In J.M. Erickson’s debut novel entitled Albatross: Birds of Flight he told the story of Alex Burns, a former federal agent—and killing machine—who, following a serious head injury, underwent an extreme form of psychoanalysis; through which he came to experience human emotions hitherto unknown to him. It was a “recovery” that spelled disaster for the United States Government, which feared that the new, compassionate Burns would disclose damnatory information regarding its involvement in illegal missions. By the end of the novel Burns and his small team of civilians (turned soldiers) manage to double-cross the government and escape capture and death. Yet they are by no means free to live normal lives. In the sequel story, Raven: Birds of Flight, Burns and his team of specially trained friends fight to gain their freedom—and loose themselves from the government’s grip—once and for all. The narrative begins with a flashback to a time when Burns was working for the Foreign Intelligence Agency. Then the author skips ahead in time, introducing the readers to Marine Officer Diane Welch: who is in Pakistan attempting to protect civilians and her men from insurgents and (ironically) her commanding officer. In a demonstration of negligence and narcissism, FIA Commander James Webber signals for an entire village to be wiped out in a drone attack; reasoning that American victory is more valuable than a few innocent victims. After witnessing this gratuitous murder of Marines and Pakistanis—and the extent of Webber’s callous cruelty—Diane Welch is devastated: vowing to one day ‘right this wrong’ and exact vengeance on the loathsome commander. After setting the stage with these initial stories, the author reintroduces the star characters of the Albatross novel. Alexander Burns (now working with his civilian unit) has agreed to provide the government with the second of three hard disc-drives containing classified military material. By willingly returning this drive, which he has used as leverage against the government—thereby preserving his life and the lives of his friends—Burns is demonstrating his desire to put an end to his life on the run and his reputation as an “enemy of the state.” At this point in the narrative we witness a botched operation; and watch as this ‘good-will’ exchange is undermined by the unannounced presence of Webber and his Foreign Intelligence Agency unit. By page ninety of the novel, Commander James Webber has managed to sabotage two separate military operations, ‘stepping on the feet’ of other government agencies and causing unnecessary casualties: including the death of Burn’s beloved girlfriend Samantha Littleton. As a result of his reckless actions, Webber has also made two very dangerous enemies: Diane Welch and Alexander Burns. Flooding the internet with classified government data, Alexander Burns unleashes the dogs of war, committed to avenging the death of his lost soldier (and closest companion) and securing the safety of his remaining team members. Following the novel Albatross: Birds of Flight, I anticipated the continuing story of Burns and his team. Alex’s psychological development, and his burgeoning relationship with Samantha—professional call girl/nurse turned trained assassin—promised to be an enriching relationship, and an essential part of the sequel. For this reason I was somewhat disorientated for the first few chapters of the novel, wondering why the author was delving into Burn’s past missions as a federal agent or introducing an entirely new story (with Diane Welch). In my mind these were unnecessary complications and deviations from the strong storyline of the first book. Finally, with the emergence of Burns and his team (on page forty-eight) I was able to find the thread tying these preliminary stories to the characters—and plot—established in the original novel. Once underway, despite my initial sense of disappointment (due perhaps to personal expectations), Raven: Birds of Flight proved to be an exhilarating thrill-ride filled with exciting action scenes and dramatic plot developments. The literary suggestiveness of ‘the raven’—dark harbinger of death, and also Celtic symbol of inspiration for soldiers fallen in battle—is exemplified in the female agents of the novel: each of which secretly empathizes and identifies with Alexander Burns and his cause; as they, at the same time, work in unison to prevent him from doing any more damage to the American government. As in the first work, J.M. Erickson’s writing style is exact and linguistically flawless. The author also does an amazing job of crafting believable, witty dialogue. In addition, he subtly builds the suspense to a breaking point, creating a climactic scene that is both aesthetically rewarding and realistic. With the conclusion of the novel, questions are left unanswered; which the author will address in the next section of this entertaining saga.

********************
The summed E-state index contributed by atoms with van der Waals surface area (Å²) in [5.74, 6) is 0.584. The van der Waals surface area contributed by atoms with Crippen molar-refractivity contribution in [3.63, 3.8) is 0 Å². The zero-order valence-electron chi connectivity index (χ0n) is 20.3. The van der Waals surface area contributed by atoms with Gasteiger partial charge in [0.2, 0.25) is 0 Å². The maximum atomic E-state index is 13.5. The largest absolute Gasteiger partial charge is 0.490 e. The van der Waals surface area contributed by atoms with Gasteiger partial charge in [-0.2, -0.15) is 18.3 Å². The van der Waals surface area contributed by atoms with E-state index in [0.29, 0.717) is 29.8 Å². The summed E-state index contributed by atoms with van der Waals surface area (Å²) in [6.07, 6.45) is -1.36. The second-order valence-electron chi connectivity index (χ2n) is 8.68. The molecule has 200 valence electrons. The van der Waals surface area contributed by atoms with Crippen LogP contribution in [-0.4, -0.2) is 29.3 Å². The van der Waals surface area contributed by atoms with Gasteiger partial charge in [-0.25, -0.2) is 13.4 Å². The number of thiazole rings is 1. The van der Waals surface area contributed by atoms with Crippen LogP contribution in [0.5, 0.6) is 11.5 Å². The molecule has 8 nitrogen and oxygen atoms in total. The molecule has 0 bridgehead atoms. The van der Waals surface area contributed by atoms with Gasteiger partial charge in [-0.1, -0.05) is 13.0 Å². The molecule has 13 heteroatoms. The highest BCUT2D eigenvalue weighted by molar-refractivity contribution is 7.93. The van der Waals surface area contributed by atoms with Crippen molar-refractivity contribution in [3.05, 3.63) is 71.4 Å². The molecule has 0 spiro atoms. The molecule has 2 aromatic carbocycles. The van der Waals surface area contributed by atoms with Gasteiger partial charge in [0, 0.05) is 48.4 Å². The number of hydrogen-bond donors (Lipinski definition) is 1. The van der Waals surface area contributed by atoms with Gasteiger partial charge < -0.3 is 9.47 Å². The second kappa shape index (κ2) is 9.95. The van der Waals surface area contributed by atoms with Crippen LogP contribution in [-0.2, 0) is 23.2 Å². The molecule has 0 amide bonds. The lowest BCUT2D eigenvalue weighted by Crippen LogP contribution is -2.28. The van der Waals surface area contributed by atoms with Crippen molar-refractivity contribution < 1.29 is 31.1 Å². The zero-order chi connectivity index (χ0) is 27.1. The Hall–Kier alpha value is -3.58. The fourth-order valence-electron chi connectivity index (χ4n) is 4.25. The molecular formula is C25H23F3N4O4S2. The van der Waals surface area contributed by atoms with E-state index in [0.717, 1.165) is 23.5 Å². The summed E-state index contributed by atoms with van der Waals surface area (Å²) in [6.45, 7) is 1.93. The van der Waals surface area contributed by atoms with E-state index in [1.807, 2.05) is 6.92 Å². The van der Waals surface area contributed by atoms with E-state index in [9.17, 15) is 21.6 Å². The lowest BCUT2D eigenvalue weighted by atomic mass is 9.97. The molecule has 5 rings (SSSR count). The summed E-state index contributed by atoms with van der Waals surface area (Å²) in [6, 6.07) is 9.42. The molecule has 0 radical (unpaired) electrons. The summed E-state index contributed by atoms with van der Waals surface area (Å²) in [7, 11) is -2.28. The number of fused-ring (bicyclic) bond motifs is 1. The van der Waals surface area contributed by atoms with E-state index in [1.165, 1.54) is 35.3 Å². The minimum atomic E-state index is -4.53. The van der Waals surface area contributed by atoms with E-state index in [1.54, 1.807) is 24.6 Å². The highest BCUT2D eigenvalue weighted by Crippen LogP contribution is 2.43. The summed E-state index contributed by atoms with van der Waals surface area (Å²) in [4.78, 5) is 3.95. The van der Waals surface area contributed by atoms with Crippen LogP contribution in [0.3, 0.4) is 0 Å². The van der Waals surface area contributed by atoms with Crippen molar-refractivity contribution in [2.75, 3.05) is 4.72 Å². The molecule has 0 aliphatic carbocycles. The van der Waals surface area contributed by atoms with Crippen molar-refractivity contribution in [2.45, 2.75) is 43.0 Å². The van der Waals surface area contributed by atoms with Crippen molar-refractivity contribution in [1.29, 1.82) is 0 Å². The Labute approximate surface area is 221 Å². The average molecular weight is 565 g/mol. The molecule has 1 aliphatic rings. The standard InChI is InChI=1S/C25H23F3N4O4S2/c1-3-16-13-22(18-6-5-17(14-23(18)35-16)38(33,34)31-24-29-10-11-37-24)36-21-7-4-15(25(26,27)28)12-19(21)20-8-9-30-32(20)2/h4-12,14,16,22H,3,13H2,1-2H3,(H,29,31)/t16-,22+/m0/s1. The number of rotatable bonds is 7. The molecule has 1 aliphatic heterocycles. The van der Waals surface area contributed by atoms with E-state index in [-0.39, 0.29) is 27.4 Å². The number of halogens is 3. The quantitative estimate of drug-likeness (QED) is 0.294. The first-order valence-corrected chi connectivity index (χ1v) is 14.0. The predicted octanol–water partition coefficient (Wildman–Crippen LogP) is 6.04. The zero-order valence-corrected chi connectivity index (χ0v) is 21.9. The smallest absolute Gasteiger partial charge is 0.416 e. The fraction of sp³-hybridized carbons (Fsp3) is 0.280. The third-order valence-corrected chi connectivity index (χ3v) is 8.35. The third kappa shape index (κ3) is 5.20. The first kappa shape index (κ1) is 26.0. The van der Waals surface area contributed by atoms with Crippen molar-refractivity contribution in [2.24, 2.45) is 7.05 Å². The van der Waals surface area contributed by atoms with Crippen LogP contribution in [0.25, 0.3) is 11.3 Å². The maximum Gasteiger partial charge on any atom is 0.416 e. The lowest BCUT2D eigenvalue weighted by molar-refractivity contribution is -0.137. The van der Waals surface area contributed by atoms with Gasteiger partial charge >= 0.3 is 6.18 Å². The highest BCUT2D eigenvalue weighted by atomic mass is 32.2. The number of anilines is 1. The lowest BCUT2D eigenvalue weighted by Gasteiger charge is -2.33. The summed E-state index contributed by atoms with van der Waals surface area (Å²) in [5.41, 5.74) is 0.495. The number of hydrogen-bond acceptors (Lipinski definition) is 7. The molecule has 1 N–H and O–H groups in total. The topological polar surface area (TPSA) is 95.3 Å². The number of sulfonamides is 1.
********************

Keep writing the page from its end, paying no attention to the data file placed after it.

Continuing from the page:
Christopher Ackerman Independent Professional Book Reviewers www.bookreviewers.org